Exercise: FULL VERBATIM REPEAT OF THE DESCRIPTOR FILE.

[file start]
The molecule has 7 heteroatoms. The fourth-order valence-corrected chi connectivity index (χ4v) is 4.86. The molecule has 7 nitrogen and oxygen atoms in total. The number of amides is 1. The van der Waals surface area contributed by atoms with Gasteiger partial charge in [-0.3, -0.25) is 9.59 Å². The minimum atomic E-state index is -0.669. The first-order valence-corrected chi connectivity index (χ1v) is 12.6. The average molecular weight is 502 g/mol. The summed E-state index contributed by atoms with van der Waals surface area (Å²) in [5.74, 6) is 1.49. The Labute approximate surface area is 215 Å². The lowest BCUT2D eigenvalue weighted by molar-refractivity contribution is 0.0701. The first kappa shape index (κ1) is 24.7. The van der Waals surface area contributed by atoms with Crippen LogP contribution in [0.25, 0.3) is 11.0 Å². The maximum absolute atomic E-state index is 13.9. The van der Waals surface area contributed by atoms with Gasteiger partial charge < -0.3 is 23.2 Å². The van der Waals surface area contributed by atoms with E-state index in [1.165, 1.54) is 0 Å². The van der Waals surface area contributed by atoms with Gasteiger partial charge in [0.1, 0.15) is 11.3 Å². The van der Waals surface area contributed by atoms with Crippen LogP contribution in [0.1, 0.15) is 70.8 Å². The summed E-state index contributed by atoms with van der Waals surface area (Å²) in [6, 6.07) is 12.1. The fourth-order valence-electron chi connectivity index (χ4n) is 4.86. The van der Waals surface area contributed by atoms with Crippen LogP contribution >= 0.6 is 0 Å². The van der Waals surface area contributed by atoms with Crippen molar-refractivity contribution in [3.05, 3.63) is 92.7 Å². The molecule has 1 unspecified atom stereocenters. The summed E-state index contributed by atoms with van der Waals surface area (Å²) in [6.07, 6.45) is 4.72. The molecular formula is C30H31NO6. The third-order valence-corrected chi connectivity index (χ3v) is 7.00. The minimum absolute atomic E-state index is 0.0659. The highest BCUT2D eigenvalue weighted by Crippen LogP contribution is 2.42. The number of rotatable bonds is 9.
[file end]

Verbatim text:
The molecule has 7 heteroatoms. The fourth-order valence-corrected chi connectivity index (χ4v) is 4.86. The molecule has 7 nitrogen and oxygen atoms in total. The number of amides is 1. The van der Waals surface area contributed by atoms with Gasteiger partial charge in [-0.3, -0.25) is 9.59 Å². The minimum atomic E-state index is -0.669. The first-order valence-corrected chi connectivity index (χ1v) is 12.6. The average molecular weight is 502 g/mol. The summed E-state index contributed by atoms with van der Waals surface area (Å²) in [5.74, 6) is 1.49. The Labute approximate surface area is 215 Å². The lowest BCUT2D eigenvalue weighted by molar-refractivity contribution is 0.0701. The first kappa shape index (κ1) is 24.7. The van der Waals surface area contributed by atoms with Crippen LogP contribution in [0.25, 0.3) is 11.0 Å². The maximum absolute atomic E-state index is 13.9. The van der Waals surface area contributed by atoms with Gasteiger partial charge < -0.3 is 23.2 Å². The van der Waals surface area contributed by atoms with E-state index in [1.165, 1.54) is 0 Å². The van der Waals surface area contributed by atoms with Gasteiger partial charge in [0.1, 0.15) is 11.3 Å². The van der Waals surface area contributed by atoms with Crippen LogP contribution in [0.1, 0.15) is 70.8 Å². The summed E-state index contributed by atoms with van der Waals surface area (Å²) in [6, 6.07) is 12.1. The fourth-order valence-electron chi connectivity index (χ4n) is 4.86. The van der Waals surface area contributed by atoms with Crippen LogP contribution >= 0.6 is 0 Å². The van der Waals surface area contributed by atoms with Crippen molar-refractivity contribution in [3.05, 3.63) is 92.7 Å². The molecule has 1 unspecified atom stereocenters. The summed E-state index contributed by atoms with van der Waals surface area (Å²) in [6.07, 6.45) is 4.72. The molecular formula is C30H31NO6. The third-order valence-corrected chi connectivity index (χ3v) is 7.00. The minimum absolute atomic E-state index is 0.0659. The highest BCUT2D eigenvalue weighted by Crippen LogP contribution is 2.42. The number of rotatable bonds is 9.